dontcallmejessi
June 18th, 2008, 08:44 PM
ok well the second treatment didn't seem very noticable to me. :rolleyes: I can only assume from this that if you are going to steep the oil from cinnamon powder like I did that you must use it while still relatively fresh. The first treatment I did was while it was only a few days old. the second treatment it was a couple weeks old. Anyway I cheated and found some cinnamon extract at the store in the spice isle :D and doing a treatment right now trying this in place of the cinnamon powder. Why you ask? because I can't stand the gritty feeling i get when I use the powder and it still remains on my scalp. Apparently my scalp hair has become super thick (thank you monistat!) anyway my mix is now 1 tbsp cinnamon extract, 1 tbsp honey, 1/2 cup conditioner. these are all approximate of course. I will leave on for about 4-6 hours, unless I can manage to sleep on it tonight which I doubt. I shall report back with results.

dontcallmejessi
June 19th, 2008, 10:52 PM
Can't tell that the cinnamon extract did anything. It is possible i didn't leave it on long enough. So I won't totally rule it out unless i try again and still no results.

Elettaria
June 29th, 2008, 11:28 AM
I did a hendigo gloss the other night, after agonising over it here (http://forums.longhaircommunity.com/showthread.php?t=7307), and the colour hasn't quite come out as I like. My hair's a bit darker, but it's an ashy dark brown with reddish undertones, rather than the chestnut I was hoping for. I shampooed it thoroughly the next day (i.e. last night) which I think has pulled out a little of the indigo, but it's still not quite what I want, though I'll see how it settles over the next week. Since going darker doesn't seem to work well on me, I think I'd like to stay with the same depth of colour as usual (medium brown), partly for ease of keeping it up, and bring out copper and golden tones.

Would cinnamon be a good place to start in bringing it closer to how it was originally? Cinnamon with cassia perhaps? I prefer gloss treatments to mud treatments, as they're so much easier to do. Is it worth messing around with chamomile or anything like that? I add coconut powder to my face masks to make them more moisturising (coconut + amla = smells of mince pies); would that be worth adding? Honey's not going to happen as I'm vegan, but I've wondered about molasses, which also finds its way into my face masks.

I have sensitive skin, so I'm a bit concerned about reactions. I have a hairball sitting in a mix of cinnamon, conditioner and a bit of olive oil, and I just tried a ten minute patch test of the mixture on the inside of my wrist with no noticeable results. Would it help to slather my upper body in oil before going in to put the cinnamon treatment on, as a protective measure? I don't mind an evening of sore skin if it spares me having noticeably darker ends to my hair for the next seven years.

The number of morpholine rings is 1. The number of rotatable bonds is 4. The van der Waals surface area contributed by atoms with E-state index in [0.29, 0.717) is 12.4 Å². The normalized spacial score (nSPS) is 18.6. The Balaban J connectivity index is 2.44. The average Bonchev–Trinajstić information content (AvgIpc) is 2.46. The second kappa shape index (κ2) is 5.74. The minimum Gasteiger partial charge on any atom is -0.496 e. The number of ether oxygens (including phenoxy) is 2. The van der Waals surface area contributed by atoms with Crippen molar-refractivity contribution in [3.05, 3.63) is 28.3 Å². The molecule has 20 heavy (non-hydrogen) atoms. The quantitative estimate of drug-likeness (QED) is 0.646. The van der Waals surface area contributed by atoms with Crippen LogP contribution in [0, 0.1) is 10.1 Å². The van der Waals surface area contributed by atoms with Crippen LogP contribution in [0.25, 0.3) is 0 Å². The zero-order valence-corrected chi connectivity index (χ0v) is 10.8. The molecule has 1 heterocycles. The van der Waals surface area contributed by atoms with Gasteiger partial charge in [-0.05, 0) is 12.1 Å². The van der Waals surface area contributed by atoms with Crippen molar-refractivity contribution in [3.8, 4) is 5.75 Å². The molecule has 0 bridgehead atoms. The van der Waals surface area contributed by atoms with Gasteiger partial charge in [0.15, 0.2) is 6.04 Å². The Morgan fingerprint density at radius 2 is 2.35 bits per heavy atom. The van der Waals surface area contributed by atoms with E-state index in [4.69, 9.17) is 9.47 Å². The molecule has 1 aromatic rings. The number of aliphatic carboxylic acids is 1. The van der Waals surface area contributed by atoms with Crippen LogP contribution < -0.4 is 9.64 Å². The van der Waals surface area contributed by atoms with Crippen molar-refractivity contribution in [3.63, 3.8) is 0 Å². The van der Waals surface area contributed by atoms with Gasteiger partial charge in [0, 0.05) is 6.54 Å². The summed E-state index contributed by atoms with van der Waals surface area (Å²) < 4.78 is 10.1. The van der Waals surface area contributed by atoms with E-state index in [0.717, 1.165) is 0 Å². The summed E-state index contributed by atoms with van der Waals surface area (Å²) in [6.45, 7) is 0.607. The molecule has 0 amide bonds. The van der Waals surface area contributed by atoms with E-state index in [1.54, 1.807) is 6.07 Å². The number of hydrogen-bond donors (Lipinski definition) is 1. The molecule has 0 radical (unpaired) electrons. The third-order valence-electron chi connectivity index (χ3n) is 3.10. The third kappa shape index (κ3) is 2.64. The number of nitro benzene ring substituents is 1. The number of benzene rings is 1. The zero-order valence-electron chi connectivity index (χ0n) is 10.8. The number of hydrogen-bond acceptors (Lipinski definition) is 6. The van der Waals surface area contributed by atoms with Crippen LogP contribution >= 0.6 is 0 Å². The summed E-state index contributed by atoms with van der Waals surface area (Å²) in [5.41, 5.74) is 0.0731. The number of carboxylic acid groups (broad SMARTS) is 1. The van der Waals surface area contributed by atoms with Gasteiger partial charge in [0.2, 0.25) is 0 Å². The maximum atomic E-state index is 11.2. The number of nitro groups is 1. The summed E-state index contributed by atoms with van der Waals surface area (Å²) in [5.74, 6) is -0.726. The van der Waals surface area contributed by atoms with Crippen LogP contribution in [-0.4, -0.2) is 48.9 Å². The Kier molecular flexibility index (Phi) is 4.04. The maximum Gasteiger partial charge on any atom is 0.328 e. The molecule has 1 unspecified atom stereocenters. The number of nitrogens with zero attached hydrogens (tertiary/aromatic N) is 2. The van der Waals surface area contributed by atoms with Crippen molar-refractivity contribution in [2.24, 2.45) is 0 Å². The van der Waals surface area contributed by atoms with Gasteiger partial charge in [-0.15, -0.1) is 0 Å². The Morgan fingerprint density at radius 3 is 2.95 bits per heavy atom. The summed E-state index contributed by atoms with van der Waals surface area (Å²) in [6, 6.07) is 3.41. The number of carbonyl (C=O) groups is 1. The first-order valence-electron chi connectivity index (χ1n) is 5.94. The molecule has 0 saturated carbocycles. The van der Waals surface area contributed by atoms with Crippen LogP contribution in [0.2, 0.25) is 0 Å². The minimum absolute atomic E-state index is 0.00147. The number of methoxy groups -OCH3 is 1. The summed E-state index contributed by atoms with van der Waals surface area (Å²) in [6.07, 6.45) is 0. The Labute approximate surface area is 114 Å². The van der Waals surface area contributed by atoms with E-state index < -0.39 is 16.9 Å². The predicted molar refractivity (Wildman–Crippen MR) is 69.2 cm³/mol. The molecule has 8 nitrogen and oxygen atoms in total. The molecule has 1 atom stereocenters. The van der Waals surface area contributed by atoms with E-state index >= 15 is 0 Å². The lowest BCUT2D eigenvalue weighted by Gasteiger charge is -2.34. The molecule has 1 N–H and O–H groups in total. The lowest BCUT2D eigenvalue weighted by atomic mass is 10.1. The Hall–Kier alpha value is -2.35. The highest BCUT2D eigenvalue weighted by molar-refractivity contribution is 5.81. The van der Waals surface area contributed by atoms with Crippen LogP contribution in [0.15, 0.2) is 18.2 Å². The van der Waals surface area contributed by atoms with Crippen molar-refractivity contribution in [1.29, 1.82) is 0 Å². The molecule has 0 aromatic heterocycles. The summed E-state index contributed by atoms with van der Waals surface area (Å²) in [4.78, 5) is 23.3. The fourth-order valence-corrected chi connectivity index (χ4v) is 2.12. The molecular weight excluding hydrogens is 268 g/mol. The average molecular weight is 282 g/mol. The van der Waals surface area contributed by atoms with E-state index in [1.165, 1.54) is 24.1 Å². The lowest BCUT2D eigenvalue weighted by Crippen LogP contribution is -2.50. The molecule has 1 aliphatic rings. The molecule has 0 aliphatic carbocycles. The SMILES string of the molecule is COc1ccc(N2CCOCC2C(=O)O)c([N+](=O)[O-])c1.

ktani
June 29th, 2008, 12:08 PM
I have written a complete honey lightening recommendations post.

It is in my signature below.

It has information on cinnamon - all forms - see #3.

As to cassia in honey lightening - see this link from #15

firebird's recipe with cassia and results
http://forums.longhaircommunity.com/showpost.php?p=94944&postcount=489

I will be happy to answer any questions in Honey or you can pm me.

Elettaria
June 29th, 2008, 12:30 PM
Yes, but the thing is, I'm not going to be adding cassia to honey, as I'm not going to be using honey at all. Those posts all seem to be about how various substances react *with honey*, which is why I'm getting confused. Taking honey out of the mix presumably changes things considerably.

Has anyone tried cardamon powder in their hair, and if so, what happened? And did they faff around with grinding the pods themselves, or cheat and use pre-ground cardamon (which certainly loses its fragrance very fast)? I know that the essential oil of cardamon, from which I derive my user name incidentially, is far less of a skin irritant than cinnamon EO. If it's also got a higher peroxide value than cinnamon, then why isn't everyone using cardamon instead? The hassle of grinding the seeds?

I'll assume that my hair length and thickness is pretty bog-standard for this forum, and start with 1 tbsp cinnamon then. As I said in the PM, do you think there's anything I can do to lessen the chance of skin irritation, such as oiling my upper torso beforehand, or using chamomile tea in the cinnamon/conditioner blend? I'll slap on aloe vera the instant I'm out of the shower, just to be on the safe side.

I've just looked at the herbal supplier (http://www.baldwins.co.uk/Herbs-Roots-Barks-Powders-And-Dried-Flowers/Herbs-Roots-Barks-Powders-And-Dried-Flowers/Herbs-C/Baldwins-Cinnamon-Powder-(Cinnamomum-Verum)/8837/404) I'm planning to buy my cassia and other stuff from, and the cinnamon they sell is cinnamomum verum, aka cinnamomum zeylanicum or true cinnamon. Unfortunately, after reading 13 pages of the cinnamon thread and sundry other things, my brain has fried somewhat and I've lost track of which cinnamon it is that everyone's been using.

ktani
June 29th, 2008, 12:40 PM
Elettaria

Have a look at this post from Honey.
http://forums.longhaircommunity.com/showpost.php?p=133707&postcount=1095

It tells you which recipes and results included cardamom.

The Honey thread is the only place where ground cardamom is recommended, has been tried and the results are there.

No one tried ground cardamom on its own.

Like the other peroxide boosters - its peroxide value is not as high as that of most honeys.